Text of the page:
Meeting Abstract

59.2  Jan. 7  The esthetal canal system in chitons (Mollusca: Polyplacophora) and homologous structures in Lower Cambrian small shelly fossils. VINTHER, Jakob; Yale University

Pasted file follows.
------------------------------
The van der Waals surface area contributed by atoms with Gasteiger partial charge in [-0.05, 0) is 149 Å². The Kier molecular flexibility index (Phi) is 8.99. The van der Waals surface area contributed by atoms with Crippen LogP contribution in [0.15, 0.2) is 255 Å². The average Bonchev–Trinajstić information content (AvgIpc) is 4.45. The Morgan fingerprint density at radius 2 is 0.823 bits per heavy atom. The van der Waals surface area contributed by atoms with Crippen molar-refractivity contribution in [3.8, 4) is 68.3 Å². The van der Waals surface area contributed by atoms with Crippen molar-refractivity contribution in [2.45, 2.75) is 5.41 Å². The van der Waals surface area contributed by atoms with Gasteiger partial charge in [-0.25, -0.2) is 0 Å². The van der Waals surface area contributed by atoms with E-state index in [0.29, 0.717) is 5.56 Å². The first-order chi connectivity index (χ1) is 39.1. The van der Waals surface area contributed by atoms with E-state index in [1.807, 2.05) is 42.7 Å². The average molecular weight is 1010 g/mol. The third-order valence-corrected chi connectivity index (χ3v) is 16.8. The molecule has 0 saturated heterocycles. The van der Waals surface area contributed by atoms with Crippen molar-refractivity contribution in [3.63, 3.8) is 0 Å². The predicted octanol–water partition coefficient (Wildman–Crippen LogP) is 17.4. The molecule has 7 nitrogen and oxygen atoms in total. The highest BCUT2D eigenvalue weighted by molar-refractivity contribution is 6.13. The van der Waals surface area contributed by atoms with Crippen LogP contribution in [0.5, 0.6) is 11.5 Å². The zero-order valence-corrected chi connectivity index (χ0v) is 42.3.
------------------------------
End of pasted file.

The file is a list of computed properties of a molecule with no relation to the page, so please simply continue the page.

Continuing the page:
The esthetal canal system in chitons is one of the most complex canal systems within a mineralized matrix with both a sensory and secretory function. The esthete system is regarded as a distinct feature of the shell-plates in chitons, but it may have already been present in the aculiferan stemgroup. The Sachitida He, 1980 (Lower to Middle Cambrian), where forms like Halkieria Poulsen, 1967 belong, are common constituents of early Cambrian small shelly fossil assemblages. They sometimes exhibit a similar canal system within their sclerites. The significance and function of this canal system, as well as the systematic position of the sachitids within the Metazoa have been debated for some time. A reinvestigation of Halkieria revealed morphological evidence relating sachitids to the molluscs, especially the chitons. This assignment is opposed to earlier suggestions relating the sachitids to the brachiopods, annelids or lophotrochozoans. The morphology of the esthetal canal system in modern chitons is constrained by a number of factors. Acid macerated material of Sinosachites (=Thambetolepis) delicatus from the Lower Cambrian of Australia, which is abundant and preserved in great detail, reveals evidence that the canal system functioned in a similar manner to that in modern chitons. There are a number of remarkable similarities between these two canal systems in external morphology and ontogeny, which further supports the relationship of Halkieria and other sachitids to the molluscs.